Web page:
For non-emergency absences, students should inform their instructors directly. 


Copies of your work in this course, including copies of any submitted papers and your portfolios, may be kept on file for institutional research, assessment, and accreditation purposes. All work used for these purposes will be submitted anonymously. 


Weather and Emergency closings are announced on Marymount’s web site:, through MUAlerts, area radio stations, and TV stations. You may also call the Weather and Emergency Hotline at (703) 526-6888 for current status. Unless otherwise advised by local media or by official bulletins listed above, students are expected to report for class as near normal time as possible on days when weather conditions are adverse. Decisions as to inclement closing or delayed opening are not generally made before 6:00 AM and by 3:00 PM for evening classes of the working day. Emergency closing could occur at any time making MUAlerts the most timely announcement mechanism. Students are expected to attend class if the University is not officially closed. If the University is closed, course content and assignments will still be covered as directed by the course instructor. Please look for communication from the course instructor (e.g., Canvas) for information on course work during periods in which the University is closed.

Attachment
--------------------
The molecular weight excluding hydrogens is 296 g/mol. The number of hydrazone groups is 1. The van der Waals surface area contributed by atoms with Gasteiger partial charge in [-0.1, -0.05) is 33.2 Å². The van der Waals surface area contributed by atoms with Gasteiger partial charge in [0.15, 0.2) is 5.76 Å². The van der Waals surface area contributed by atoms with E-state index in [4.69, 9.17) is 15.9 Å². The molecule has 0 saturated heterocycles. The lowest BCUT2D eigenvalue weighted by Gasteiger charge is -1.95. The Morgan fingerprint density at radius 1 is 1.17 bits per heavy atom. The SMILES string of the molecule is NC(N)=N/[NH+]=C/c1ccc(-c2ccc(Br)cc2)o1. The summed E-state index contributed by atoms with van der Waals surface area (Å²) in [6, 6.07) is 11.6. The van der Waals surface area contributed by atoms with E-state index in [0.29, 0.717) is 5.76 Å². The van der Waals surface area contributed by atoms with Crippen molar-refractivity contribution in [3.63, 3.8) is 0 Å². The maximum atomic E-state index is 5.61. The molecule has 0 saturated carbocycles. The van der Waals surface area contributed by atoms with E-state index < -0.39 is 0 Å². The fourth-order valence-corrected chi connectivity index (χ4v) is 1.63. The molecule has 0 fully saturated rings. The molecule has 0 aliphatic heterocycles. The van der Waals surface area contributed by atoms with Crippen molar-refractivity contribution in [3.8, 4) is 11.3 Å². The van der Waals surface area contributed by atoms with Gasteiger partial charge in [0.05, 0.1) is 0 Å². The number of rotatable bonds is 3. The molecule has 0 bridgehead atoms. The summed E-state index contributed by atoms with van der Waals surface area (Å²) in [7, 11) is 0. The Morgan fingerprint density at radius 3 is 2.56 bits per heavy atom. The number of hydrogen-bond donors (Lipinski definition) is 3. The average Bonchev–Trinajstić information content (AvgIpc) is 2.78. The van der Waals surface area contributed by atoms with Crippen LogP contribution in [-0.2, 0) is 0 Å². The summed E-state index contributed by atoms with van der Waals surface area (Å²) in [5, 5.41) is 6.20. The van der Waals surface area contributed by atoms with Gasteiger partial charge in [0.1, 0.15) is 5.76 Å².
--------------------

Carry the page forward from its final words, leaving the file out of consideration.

A review of the history of Congress and a description of its functions, its structure, and the legislative process. The course examines current and historical issues that relate to the proper role of Congress in the American scheme of government. In light of the elections that will take place during the semester, we will pay particular attention to congressional campaigns and elections, past and present.

2.  COURSE OBJECTIVES:  Upon successful completion of this course students will be expected to:


 Liberal Arts Core Outcomes (general and discipline-specific)


General Learning Outcomes – Skills – Analysis, Critical Reasoning and Problem-Solving 

·   Students will practice analytical discourse, critical reasoning and problem-

solving through examination of the structure and function of the Congress as they pertain to the resolution of conflict and/or process of policy development available to the lawmaking body.


The outcome will be measured by performance on short and long answers on tests and the research paper.


General Learning Outcomes – Attitudes – Civic Responsibility

·   Students will apply their appreciation of the relation among individual choices, social issues and global concern through analysis of the lawmaking function of the United States Congress as exercised by its members.


The outcome will be measured by class participation demonstrating knowledge of the reading and performance on tests.


          Course-Specific Outcomes


Upon successful completion of this course students will be expected

(1) to demonstrate familiarity with the problems faced by contemporary congressional campaigns and with the techniques used to address and solve those problems;